6 Tips for Staying on Top of School Safety Requirements
Learn what your school district needs to know about adopting or amending an emergency operations plan.
With safety top of mind for everyone – especially parents and staff – trustees should take the time to review what their district is doing and collaborate with administration to ensure that all requirements and best practices are being followed. This includes reviewing planning documents and safety and security practices.
To help with that process, here are six considerations for trustees:
1. Know Who Is Serving on Your District’s School Safety and Security Committee.
To the extent possible, the list of required participants includes parents, at least one classroom teacher, the superintendent, law enforcement representatives, and representatives from an office of emergency management, among others. But just as important, this committee should include the school board president and a school board member other than the president.
“The board may want to select which board members will serve on the committee and the length of that appointment while leaving the other appointments to the administration,” said TASB's Education Counsel Joy Baskin.
2. Make Sure That Committee Meets Regularly.
Under state law, these committees are required to meet at least three times a year with one of those meetings happening over the summer.
3. Understand Where Your District Is In the Cycle of Creating, Reviewing, and Amending Its Required EOP.
Since 2005, the Texas Education Code has required every school district to adopt and implement an emergency operations plan (EOP). This laid the framework for the multi-hazard operations plans that schools now submit to the Texas School Safety Center (TxSSC). TASB's Risk Management Fund, as well as the TxSSC, provides resources and templates to help districts develop those EOPs.
State law requires these plans to have detailed provisions that address physical and psychological safety of district staff and students in the district’s response to dangerous situations, including a natural disaster or active shooter.
Every three years, the district should conduct a safety and security audit of the district’s facilities to identify opportunities for improvements in providing a safe learning and working environment. Be sure to review your district’s EOP and ask about the audit.
4. Ask Your School District Attorney to Review What Information About Your District’s EOP Is Subject to Disclosure Under the Texas Public Information Act.
School districts have seen more requests from parents and members of the media to release their EOP or safety and security audits, but legally these requests are complicated. In short, Texas law does not require that school districts disclose any information that could serve as a blueprint to help those seeking to do harm or gain illegal access to school district facilities.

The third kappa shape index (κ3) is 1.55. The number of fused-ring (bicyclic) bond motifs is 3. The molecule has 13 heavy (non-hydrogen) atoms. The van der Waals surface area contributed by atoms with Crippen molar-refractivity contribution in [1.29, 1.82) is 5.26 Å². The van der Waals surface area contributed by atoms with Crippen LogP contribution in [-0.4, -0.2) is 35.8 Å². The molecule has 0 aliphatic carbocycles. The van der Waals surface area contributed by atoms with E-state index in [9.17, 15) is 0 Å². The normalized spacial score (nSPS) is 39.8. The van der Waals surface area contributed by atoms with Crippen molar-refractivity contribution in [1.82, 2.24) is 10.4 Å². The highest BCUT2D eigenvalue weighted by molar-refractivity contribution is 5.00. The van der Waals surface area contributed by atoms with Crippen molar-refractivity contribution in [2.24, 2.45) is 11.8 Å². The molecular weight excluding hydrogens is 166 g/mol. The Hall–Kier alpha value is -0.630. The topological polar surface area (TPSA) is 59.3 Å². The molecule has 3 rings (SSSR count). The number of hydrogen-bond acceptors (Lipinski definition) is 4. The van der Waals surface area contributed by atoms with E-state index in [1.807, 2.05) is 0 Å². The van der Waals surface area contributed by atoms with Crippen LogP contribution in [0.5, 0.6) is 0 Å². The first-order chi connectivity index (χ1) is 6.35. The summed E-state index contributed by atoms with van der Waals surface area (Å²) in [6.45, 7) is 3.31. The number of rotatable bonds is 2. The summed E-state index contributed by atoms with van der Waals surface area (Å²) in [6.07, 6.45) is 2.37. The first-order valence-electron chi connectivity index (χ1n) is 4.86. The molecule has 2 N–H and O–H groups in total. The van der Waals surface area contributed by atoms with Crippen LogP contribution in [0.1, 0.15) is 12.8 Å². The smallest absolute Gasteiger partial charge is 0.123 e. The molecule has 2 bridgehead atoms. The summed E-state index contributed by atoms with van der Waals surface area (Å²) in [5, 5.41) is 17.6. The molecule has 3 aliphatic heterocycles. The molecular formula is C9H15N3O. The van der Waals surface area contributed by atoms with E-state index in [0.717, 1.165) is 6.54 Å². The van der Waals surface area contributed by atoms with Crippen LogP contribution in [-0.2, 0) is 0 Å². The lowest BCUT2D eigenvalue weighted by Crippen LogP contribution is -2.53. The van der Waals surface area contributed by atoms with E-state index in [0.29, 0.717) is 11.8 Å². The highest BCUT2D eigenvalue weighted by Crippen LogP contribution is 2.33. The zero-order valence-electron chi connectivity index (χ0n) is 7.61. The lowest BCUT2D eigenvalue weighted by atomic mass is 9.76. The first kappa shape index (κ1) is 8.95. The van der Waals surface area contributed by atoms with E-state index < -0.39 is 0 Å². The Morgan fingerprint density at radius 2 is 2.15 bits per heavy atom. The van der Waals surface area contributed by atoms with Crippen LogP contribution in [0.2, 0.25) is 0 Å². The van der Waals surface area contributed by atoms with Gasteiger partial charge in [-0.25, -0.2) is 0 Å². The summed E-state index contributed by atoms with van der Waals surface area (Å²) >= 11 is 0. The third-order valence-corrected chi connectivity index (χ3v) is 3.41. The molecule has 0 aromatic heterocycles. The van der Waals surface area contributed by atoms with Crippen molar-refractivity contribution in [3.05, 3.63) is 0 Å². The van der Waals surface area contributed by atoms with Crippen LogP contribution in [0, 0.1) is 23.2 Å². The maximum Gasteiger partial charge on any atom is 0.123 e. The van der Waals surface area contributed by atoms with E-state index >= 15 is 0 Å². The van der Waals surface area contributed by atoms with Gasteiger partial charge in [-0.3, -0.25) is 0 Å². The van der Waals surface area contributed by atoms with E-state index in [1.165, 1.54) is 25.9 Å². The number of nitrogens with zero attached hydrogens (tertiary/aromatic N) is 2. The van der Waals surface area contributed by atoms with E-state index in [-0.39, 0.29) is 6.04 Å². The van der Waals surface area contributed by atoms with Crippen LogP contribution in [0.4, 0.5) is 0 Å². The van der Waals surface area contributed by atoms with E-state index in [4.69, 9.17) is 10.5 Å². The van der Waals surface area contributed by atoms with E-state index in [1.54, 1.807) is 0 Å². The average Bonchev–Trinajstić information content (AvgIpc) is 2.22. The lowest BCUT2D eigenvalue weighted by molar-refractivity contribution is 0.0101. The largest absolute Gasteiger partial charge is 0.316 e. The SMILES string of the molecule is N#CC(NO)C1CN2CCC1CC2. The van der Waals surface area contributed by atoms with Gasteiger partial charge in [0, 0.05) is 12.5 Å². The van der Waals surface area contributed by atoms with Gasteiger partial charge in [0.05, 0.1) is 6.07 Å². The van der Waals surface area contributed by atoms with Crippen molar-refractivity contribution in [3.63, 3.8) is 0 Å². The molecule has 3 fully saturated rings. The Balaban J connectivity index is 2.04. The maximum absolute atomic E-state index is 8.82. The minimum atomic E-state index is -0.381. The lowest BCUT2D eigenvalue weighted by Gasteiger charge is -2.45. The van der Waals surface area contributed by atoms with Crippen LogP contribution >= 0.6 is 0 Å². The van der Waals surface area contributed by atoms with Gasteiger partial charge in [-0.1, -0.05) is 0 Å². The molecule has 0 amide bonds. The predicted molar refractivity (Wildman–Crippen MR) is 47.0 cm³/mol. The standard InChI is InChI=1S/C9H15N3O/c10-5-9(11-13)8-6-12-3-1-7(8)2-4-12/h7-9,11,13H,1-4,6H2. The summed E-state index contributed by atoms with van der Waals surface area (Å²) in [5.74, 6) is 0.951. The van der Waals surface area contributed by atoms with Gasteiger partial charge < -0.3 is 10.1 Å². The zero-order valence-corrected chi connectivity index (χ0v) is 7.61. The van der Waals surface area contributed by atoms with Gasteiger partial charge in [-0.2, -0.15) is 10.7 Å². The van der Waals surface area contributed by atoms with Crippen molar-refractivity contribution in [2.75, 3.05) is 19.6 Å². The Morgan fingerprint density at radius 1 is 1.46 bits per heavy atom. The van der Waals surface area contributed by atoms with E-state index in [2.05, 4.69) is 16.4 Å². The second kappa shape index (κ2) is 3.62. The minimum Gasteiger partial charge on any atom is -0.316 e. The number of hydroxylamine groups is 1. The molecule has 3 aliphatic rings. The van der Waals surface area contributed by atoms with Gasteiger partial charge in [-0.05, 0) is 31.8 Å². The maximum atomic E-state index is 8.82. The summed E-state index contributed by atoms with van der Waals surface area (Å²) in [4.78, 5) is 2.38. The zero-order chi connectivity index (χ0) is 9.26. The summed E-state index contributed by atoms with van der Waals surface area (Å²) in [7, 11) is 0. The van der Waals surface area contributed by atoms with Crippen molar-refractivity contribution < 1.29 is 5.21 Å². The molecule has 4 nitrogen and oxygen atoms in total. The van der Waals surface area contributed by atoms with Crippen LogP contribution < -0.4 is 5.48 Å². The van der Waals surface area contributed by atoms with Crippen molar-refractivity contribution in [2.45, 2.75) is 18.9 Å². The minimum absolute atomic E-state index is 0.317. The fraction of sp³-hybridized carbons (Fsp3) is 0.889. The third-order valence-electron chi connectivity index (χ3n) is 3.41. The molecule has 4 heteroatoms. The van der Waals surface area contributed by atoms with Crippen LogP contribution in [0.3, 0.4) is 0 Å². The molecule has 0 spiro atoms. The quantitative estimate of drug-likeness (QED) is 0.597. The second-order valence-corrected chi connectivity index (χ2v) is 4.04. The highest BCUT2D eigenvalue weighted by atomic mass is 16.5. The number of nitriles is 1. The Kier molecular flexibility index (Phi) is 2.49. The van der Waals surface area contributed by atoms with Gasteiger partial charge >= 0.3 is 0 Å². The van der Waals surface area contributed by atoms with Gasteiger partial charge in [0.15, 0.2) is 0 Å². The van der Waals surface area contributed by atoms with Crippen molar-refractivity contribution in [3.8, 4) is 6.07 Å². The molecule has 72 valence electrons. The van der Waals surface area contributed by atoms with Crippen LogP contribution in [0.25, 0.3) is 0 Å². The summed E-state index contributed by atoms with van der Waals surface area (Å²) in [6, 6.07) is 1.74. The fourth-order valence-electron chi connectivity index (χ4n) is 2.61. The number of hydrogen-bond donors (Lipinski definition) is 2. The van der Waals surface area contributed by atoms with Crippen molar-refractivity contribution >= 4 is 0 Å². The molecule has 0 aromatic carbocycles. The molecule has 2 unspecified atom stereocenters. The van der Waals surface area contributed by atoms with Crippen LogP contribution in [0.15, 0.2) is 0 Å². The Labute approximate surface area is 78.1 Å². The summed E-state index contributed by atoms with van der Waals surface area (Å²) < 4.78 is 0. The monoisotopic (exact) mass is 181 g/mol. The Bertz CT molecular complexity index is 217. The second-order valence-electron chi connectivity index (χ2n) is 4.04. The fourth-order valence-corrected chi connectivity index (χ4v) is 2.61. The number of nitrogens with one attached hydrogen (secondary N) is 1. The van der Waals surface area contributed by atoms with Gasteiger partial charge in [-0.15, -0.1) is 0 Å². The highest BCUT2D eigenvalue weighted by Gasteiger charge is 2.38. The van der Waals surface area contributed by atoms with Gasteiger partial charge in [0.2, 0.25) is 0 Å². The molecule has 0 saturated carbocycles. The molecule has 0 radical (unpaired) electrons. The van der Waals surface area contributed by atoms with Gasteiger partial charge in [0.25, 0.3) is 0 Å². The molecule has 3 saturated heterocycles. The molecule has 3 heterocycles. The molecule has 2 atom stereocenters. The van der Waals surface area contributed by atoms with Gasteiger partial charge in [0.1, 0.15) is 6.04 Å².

But while the law offers plenty of exceptions to the Texas Public Information Act, including the identities of employees designated as school marshals, there are some aspects of EOPs that are releasable to the public, including certification that the district’s plan was reviewed within the last 12 months and addresses the five phases of emergency management as defined by law.
In some cases, available templates for EOPs offer the ability to organize all the disclosable information in one section of the plan so that districts can easily distribute that part to members of the public who request it.
To learn about the items a district must make available, see TASB’s detailed guidance on adopting and implementing a multi-hazard EOP (pdf).
5. Complete Your School Safety Training as Required by State Law.
This training requirement is intended to introduce board members to legislative requirements and best practices for safety and security in public schools. The class is available online and takes about two hours. Visit the TEA website to enroll.
New board members must complete this training within the first 120 days of their tenure. Existing board members must complete this training every other year.
6. Be Prepared to Answer Questions From Parents and the Public About the School Marshal and School Guardian Programs.
In recent years, some school boards in Texas have exercised local authority to grant permission to designated employees to carry handguns on campus. Options include the statutorily created school marshal program and local policies informally known as a “guardian” program.
In the week after the Uvalde shooting, Gov. Greg Abbott sent a letter to TEA Commissioner Mike Morath urging him to find ways to encourage more school districts to increase the number of school marshals and other law enforcement officers on school grounds.
“In the wake of this devastating crime, we must redouble our efforts to ensure that our schools provide a safe and secure environment for the children of Texas,” Abbott wrote.
Board trustees should be prepared to hear from more parents, staff, and community members asking about these programs so it’s important to get up to speed on both, Baskin said. Even before Uvalde, more than 300 school districts had adopted local policies that authorize designated individuals to be armed inside of school premises, she noted.
“Since Uvalde, we know there are more conversations among school boards that could see the number of participating districts increase,” she said. “It’s essential that trustees have a full understanding of the potential risks and benefits of these options.”
To learn more about school marshals and other school district personnel carrying firearms, see TASB’s detailed guidance on adopting and implementing a multi-hazard EOP (pdf).